It was October of 1986, and I was 11 years old. My father woke me to watch the Red Sox win a World Series, something he was convinced he’d never see in his lifetime.

I’m not going to get into it. We know the morbid details that unfurled that night, Game 6 in Shea Stadium. What strikes me now, however, was something my father said after his apoplectic fit of fury, his rapid-fire assault of profanities and a television on the precarious brink of being Pink Floyd-trashed. When my father had calmed a bit, he sat on the edge of his bed, his head in his hands.

“I hate these fucking guys,” he said. “I’m never watching them again.”

Red Sox fans at Fenway Park in 1986 via National Baseball Hall of Fame.
Red Sox fans at Fenway Park in 1986 via National Baseball Hall of Fame.

Of course, he watched Game 7 because the Red Sox fans, despite our dumb bluster, always watch the next game.

And before 2004; before the Pink Hats and the brick-buyers and the Wally-Wavers, most Red Sox fans, on a visceral level, hated the team on some level—Psychology 101, love and hate are synonymous emotions. This disposition was woven into my New England DNA, an inherited part of my worldview, something I never questioned. The Red Sox would break my heart and disappoint me, and I’d hate while loving them in return. The relationship, though dysfunctional, worked; if nothing else, it was passionate.

Faithful Red Sox fans gather around Fenway Park in Boston early Thursday morning Oct. 28, 2004 waiting for their triumphant team to return home. The Boston Red Sox swept the St Louis Cardinals in four games to win their first World Series since 1918. (Bizuayehu Tesfaye/AP Photo)
Faithful Red Sox fans gather around Fenway Park in Boston early Thursday morning Oct. 28, 2004 waiting for their triumphant team to return home. The Boston Red Sox swept the St Louis Cardinals in four games to win their first World Series since 1918. (Bizuayehu Tesfaye/AP Photo)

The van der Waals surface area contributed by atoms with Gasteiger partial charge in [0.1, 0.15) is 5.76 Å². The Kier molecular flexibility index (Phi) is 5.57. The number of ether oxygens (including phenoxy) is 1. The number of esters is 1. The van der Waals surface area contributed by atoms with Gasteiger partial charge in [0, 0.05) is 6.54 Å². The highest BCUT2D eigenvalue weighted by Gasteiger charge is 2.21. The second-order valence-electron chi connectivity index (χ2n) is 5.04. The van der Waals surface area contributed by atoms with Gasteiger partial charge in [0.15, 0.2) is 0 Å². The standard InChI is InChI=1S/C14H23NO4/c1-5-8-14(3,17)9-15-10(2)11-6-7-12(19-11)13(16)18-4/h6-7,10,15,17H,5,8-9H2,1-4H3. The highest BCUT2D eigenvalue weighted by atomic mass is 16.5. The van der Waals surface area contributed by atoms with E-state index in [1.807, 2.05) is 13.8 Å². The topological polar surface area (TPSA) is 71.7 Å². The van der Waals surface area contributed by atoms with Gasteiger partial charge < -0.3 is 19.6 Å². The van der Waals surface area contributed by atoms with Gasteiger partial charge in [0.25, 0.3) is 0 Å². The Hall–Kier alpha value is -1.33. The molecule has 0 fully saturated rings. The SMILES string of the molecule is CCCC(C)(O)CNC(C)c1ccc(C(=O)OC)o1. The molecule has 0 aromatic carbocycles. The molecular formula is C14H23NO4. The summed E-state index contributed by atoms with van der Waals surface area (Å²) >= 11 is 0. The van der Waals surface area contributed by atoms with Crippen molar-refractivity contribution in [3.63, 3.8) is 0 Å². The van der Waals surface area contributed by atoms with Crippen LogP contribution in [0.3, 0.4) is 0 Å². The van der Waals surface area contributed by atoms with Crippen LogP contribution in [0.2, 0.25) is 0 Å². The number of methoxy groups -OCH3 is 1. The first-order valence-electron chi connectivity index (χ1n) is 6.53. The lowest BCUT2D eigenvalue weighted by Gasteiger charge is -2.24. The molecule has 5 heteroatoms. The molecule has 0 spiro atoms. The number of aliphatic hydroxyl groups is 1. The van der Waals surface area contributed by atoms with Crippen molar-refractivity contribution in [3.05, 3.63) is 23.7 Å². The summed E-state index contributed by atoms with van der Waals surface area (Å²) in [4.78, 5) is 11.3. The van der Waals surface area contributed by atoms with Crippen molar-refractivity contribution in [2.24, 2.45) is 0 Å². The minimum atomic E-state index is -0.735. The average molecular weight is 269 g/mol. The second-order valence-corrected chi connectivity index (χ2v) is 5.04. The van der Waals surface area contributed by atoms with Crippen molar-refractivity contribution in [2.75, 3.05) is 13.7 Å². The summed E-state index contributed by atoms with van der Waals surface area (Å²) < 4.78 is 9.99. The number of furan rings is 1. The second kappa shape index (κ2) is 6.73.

Then the unimaginable happened: The Red Sox won the World Series.

And for the first time in my life, I watched Red Sox fans drop the chip off our shoulders, and thus the honeymoon-stage began. The team was swept out of divisional series in 2005. No big deal. They missed the postseason in 2006. Oh well.

Then it happened again in 2007: They won another World Series.

Now the Red Sox were sexy, the most successful baseball franchise of the new century, and Fenway Park—or the “Fenway Experience”—was the place to be seen for a new, affluent demographic who couldn’t tell a squeegee from a Suicide Squeeze and couldn’t care less.

In 2011, the Red Sox blew a nine-game lead for the Wild Card spot in September, losing 18 of their last 24 games as their starting pitchers stuffed their faces with chicken and pounded Bud Lights in the clubhouse. This riled fans a bit, but it quickly went back to the status quo.

The front office fired Terry Francona, let Theo Epstein walk, and hired resident ass-clown Bobby Valentine as manager for the 2012 season. They finished in last place in a season that was veritable car accident. Still, no biggie.

Then, as the planets freakishly aligned in 2013, it happened yet again: They won another World Series.

As Jonny Gomes began summoning Hacksaw Jim Duggan and Ted Nugent with his bombastic victory speeches, I was convinced that Red Sox fans had permanently lost their edge, that they may never again possess the healthy negativity I grew up knowing—something I still admire in Cubs’ fans.

This season, however, after two consecutive last place finishes—three in four seasons—something is starting to feel familiar.

Since players reported to Fort Myers on Feb. 18, there has been an inundation of negativity. In fact, fans and media are dehumanizing the organization, relegating them to roles of animals. Pablo Sandoval is pig; Hanley Ramirez is a dog; and management and the front office are sheep for allowing the players to run the roost.

Additionally, Clay Buchholz, their projected second starter, is made of glass (and supports Donald Trump). Rick Porcello is overpaid, widely unproven and underperforming to the tune of $20 million a year. The Cubans, Rusney Castillo and Yoan Moncado, who the organization dumped a combined $100 million, are untested and spectulative. Pedroia is entering the twilight of his career, and people are taking bets on when John Farrell will get his walking papers. We’re hearing all of it.

This isn’t a bad thing.

The natives, finally, after a decade of relative complacency, are starting to beat the war drums, and this isn’t a bad thing. Maybe the return to negativity will bring back a sense of urgency that has been lacking for a long time since fans have been spoiled by their splendor.

My own son turns 11 years old in May, and he might catch a glimpse of the nostalgia, his father sitting on the edge of his bed, his head in hands, mumbling that he hates this fucking team.

This isn’t a bad thing.

New York Daily News thumbnail photo illustration via Twitter